WWII Memoirs – 1945 – Short Days Ago We Lived
After the surrender was announced all of us had time on our hands, and we spent it exploring the Island, taking photos, or playing cards. One day, camera in hand, I wandered over to the First Marine Division cemetery, which a few weeks ago was an open field. I recalled that unsightly and undignified scene of those pathetic shapes that once had been robust, bright-eyed young men, about my age.
That scene had been replaced by hundreds of crosses and stars of David. The remains had disappeared. The bulldozer and surveying instruments had done their job. A white cross or star marked the place where each young soldier had begun his eternal sleep.
While I was staring at the rows of crosses, a Marine got up from a grave site he had been studying, and asked if I would take a picture of him at that site. He explained that the soldier buried there had been his good buddy. He had come to bid his friend farewell.
After the Marine left, I lingered, sobered at how many and how quickly these crosses and stars had appeared. But my thoughts returned to the buddy whose grave I had just photographed, to the buddy who was “left behind.”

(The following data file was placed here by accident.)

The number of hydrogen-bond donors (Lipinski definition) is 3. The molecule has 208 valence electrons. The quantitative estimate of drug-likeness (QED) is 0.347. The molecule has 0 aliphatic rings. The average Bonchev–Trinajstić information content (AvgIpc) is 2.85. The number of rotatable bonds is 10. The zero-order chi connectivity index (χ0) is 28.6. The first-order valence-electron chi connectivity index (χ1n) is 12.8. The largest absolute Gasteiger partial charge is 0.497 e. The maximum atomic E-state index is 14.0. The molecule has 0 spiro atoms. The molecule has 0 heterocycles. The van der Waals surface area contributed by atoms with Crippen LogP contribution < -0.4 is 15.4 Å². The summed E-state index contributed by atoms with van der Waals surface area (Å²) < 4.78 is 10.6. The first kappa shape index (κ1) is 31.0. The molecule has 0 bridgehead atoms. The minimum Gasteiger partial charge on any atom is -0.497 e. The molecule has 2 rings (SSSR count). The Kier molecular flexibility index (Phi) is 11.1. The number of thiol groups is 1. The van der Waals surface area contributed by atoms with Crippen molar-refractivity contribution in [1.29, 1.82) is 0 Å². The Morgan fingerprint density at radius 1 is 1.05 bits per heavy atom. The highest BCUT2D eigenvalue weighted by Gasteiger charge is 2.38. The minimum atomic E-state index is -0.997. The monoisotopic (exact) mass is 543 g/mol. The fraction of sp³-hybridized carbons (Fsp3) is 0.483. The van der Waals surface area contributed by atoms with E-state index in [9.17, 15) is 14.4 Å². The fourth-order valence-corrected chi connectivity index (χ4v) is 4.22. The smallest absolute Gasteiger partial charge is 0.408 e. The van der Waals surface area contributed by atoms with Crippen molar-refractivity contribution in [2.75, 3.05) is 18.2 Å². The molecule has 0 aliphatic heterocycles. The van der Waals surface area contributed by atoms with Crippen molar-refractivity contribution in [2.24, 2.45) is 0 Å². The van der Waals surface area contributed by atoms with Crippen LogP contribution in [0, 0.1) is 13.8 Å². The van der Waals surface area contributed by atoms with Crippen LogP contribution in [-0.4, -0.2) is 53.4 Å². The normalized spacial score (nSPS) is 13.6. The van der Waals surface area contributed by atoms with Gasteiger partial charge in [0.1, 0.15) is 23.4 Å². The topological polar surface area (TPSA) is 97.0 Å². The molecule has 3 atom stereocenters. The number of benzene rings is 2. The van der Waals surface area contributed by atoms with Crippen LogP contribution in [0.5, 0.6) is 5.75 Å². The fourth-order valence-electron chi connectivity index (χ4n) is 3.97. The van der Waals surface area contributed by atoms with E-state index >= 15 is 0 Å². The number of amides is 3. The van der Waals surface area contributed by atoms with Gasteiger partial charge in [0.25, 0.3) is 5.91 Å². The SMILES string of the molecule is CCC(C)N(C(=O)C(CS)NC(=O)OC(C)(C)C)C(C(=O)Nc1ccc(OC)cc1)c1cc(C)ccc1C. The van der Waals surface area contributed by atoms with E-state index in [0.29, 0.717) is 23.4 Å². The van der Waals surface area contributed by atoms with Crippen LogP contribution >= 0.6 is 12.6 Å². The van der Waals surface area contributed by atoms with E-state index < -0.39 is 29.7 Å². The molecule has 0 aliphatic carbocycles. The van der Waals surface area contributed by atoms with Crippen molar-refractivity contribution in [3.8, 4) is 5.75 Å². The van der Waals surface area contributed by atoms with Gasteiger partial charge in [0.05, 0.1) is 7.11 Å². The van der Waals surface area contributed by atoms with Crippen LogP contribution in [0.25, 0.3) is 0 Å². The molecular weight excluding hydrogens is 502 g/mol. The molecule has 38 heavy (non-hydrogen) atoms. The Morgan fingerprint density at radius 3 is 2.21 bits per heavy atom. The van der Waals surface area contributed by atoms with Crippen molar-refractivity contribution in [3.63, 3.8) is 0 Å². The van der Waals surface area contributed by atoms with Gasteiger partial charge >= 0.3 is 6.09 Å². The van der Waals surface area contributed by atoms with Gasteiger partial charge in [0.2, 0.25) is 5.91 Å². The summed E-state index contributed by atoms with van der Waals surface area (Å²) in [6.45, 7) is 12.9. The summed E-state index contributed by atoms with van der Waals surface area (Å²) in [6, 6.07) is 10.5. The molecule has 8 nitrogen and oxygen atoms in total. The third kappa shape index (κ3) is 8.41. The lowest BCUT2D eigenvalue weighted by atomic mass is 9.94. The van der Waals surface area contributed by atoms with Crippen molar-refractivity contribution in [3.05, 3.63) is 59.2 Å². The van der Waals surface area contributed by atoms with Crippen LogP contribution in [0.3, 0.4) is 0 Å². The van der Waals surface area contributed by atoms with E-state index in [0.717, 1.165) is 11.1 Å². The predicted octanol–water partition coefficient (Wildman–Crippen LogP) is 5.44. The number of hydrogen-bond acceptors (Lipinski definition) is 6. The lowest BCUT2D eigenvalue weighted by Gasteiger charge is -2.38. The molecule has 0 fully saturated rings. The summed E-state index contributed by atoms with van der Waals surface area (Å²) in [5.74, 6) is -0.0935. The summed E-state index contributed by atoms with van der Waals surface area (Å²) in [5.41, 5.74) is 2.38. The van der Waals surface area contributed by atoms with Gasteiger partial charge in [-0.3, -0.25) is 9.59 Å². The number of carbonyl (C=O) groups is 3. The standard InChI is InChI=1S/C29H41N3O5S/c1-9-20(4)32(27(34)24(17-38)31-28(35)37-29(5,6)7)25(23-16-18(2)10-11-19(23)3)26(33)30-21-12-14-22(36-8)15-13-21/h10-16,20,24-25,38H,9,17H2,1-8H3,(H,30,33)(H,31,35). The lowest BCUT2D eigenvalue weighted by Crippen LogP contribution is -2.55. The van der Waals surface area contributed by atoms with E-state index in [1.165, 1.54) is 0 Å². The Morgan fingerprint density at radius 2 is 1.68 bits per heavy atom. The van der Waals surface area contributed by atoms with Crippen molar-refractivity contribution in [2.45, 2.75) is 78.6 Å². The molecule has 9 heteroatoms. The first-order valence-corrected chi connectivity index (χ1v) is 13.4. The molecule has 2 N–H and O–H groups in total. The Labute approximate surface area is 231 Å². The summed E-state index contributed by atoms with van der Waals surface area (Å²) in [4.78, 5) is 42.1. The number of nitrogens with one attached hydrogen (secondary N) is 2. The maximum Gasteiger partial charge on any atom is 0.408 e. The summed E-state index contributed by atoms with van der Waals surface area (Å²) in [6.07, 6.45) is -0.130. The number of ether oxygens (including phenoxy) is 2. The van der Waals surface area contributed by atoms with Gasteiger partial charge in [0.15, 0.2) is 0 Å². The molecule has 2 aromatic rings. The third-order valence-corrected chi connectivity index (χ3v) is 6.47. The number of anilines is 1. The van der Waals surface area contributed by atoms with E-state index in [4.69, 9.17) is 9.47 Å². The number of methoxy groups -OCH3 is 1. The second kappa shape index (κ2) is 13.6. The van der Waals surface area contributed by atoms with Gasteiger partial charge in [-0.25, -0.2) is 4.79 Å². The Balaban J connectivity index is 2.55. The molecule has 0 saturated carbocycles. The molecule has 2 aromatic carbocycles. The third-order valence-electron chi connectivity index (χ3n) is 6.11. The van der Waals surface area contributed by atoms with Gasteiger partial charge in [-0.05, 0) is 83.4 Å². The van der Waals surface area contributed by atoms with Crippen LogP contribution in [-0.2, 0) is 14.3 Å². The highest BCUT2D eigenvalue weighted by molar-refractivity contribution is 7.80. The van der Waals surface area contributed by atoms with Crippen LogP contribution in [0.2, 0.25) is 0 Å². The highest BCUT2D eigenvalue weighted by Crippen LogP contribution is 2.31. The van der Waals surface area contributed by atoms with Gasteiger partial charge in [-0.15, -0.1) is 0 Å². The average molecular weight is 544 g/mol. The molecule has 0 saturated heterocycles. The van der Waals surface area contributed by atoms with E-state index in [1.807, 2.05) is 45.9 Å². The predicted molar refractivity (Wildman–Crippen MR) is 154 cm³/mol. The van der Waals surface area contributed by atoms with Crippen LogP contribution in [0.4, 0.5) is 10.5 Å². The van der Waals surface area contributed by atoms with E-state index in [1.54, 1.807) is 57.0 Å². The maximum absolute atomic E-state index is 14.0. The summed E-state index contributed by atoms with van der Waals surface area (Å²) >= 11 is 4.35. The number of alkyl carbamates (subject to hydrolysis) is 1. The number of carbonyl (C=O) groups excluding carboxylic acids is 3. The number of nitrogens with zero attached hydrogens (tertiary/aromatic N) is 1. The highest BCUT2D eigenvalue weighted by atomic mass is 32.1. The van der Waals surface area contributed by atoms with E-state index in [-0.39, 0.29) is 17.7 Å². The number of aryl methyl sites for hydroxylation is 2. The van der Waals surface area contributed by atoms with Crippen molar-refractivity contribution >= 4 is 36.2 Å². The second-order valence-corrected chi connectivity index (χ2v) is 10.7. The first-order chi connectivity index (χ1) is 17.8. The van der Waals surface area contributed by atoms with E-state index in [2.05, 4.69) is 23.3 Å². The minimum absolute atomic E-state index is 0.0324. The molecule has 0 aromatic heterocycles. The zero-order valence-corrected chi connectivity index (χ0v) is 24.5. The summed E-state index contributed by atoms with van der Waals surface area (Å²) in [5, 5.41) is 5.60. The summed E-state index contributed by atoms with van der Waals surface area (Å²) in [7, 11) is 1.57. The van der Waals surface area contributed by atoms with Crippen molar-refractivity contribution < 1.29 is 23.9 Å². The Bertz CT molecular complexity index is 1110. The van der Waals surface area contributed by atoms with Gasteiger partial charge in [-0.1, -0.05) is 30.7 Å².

His grave will always be cared for, But on Memorial Day no one will come to visit him. Loved ones will always be 4,000 miles away across a wide ocean.
When the loss first occurred, his sweetheart would feel deep sorrow and despair, but when there were no more tears to cry, life would go on. She probably would marry and have a family. She would grow older, but he would always remain young — in her memories — the young Marine who went to war and never returned.
“In Flanders Fields”
by John McCrae
In Flanders Field the poppies blow
Between the crosses, row on row,
That mark our place; and in the sky
The larks still bravely singing, fly
Scarce heard amid the guns below.
We are the Dead. Short days ago
We lived, felt dawn, saw sunset glow,
Loved and were loved, and now we lie
In Flanders fields.
Flanders Field is a cemetery in France where soldiers who died in World War l are buried. The poem above was written by a soldier who had lost his buddy. When I first heard it I was in high school and I thought of my Dad, who had been seriously gassed and wounded in that war. I was so moved by the words that I committed them to memory.
As I began writing about the incident at the marines cemetery near my bivouac, I found myself reciting parts of the above poem, and out of that came the title for this piece. That poem.
Next Entry: WWII Memoirs – Oct. 9, 1945 – The Invincible Enemy (Typhoon Louise)
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